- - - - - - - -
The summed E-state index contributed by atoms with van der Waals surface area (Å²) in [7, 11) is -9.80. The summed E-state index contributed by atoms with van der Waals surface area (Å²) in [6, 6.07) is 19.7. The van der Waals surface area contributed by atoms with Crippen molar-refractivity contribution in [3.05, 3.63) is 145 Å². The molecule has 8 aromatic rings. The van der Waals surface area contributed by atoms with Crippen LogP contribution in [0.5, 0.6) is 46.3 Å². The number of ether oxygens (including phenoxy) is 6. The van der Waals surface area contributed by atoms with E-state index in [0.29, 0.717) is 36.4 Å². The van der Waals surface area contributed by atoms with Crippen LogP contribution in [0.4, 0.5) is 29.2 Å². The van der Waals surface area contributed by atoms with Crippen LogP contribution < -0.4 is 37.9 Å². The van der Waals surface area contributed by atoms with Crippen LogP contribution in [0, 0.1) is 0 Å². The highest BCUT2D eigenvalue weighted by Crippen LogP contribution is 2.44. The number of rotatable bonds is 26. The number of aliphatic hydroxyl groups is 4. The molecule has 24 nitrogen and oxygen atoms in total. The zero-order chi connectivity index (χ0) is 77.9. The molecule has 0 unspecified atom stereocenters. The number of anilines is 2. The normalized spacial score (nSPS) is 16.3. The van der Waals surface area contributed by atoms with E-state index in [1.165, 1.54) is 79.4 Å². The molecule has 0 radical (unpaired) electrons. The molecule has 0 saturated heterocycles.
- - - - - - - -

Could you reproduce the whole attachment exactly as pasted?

The summed E-state index contributed by atoms with van der Waals surface area (Å²) in [7, 11) is -9.80. The summed E-state index contributed by atoms with van der Waals surface area (Å²) in [6, 6.07) is 19.7. The van der Waals surface area contributed by atoms with Crippen molar-refractivity contribution in [3.05, 3.63) is 145 Å². The molecule has 8 aromatic rings. The van der Waals surface area contributed by atoms with Crippen LogP contribution in [0.5, 0.6) is 46.3 Å². The number of ether oxygens (including phenoxy) is 6. The van der Waals surface area contributed by atoms with E-state index in [0.29, 0.717) is 36.4 Å². The van der Waals surface area contributed by atoms with Crippen LogP contribution in [0.4, 0.5) is 29.2 Å². The van der Waals surface area contributed by atoms with Crippen LogP contribution < -0.4 is 37.9 Å². The van der Waals surface area contributed by atoms with Crippen LogP contribution in [0, 0.1) is 0 Å². The highest BCUT2D eigenvalue weighted by Crippen LogP contribution is 2.44. The number of rotatable bonds is 26. The number of aliphatic hydroxyl groups is 4. The molecule has 24 nitrogen and oxygen atoms in total. The zero-order chi connectivity index (χ0) is 77.9. The molecule has 0 unspecified atom stereocenters. The number of anilines is 2. The normalized spacial score (nSPS) is 16.3. The van der Waals surface area contributed by atoms with E-state index in [1.165, 1.54) is 79.4 Å². The molecule has 0 radical (unpaired) electrons. The molecule has 0 saturated heterocycles.